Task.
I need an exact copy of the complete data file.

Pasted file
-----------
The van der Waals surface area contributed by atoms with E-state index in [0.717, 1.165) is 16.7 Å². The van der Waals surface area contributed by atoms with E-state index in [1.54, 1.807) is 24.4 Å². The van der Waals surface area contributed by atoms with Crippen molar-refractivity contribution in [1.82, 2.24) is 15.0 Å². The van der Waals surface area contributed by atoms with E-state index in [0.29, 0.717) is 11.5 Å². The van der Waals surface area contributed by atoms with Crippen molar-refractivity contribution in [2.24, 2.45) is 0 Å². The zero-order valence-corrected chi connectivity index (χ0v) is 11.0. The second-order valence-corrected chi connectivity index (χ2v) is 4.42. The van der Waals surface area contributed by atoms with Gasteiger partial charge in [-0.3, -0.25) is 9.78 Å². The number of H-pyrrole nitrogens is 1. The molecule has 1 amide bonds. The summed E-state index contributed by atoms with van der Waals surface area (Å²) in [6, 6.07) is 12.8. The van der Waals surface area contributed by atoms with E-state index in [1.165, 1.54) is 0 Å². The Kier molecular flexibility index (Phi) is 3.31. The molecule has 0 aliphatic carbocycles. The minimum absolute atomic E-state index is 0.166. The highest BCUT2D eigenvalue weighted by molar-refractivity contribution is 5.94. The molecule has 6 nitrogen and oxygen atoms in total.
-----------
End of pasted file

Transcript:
The van der Waals surface area contributed by atoms with E-state index in [0.717, 1.165) is 16.7 Å². The van der Waals surface area contributed by atoms with E-state index in [1.54, 1.807) is 24.4 Å². The van der Waals surface area contributed by atoms with Crippen molar-refractivity contribution in [1.82, 2.24) is 15.0 Å². The van der Waals surface area contributed by atoms with E-state index in [0.29, 0.717) is 11.5 Å². The van der Waals surface area contributed by atoms with Crippen molar-refractivity contribution in [2.24, 2.45) is 0 Å². The zero-order valence-corrected chi connectivity index (χ0v) is 11.0. The second-order valence-corrected chi connectivity index (χ2v) is 4.42. The van der Waals surface area contributed by atoms with Gasteiger partial charge in [-0.3, -0.25) is 9.78 Å². The number of H-pyrrole nitrogens is 1. The molecule has 1 amide bonds. The summed E-state index contributed by atoms with van der Waals surface area (Å²) in [6, 6.07) is 12.8. The van der Waals surface area contributed by atoms with E-state index in [1.165, 1.54) is 0 Å². The Kier molecular flexibility index (Phi) is 3.31. The molecule has 0 aliphatic carbocycles. The minimum absolute atomic E-state index is 0.166. The highest BCUT2D eigenvalue weighted by molar-refractivity contribution is 5.94. The molecule has 6 nitrogen and oxygen atoms in total.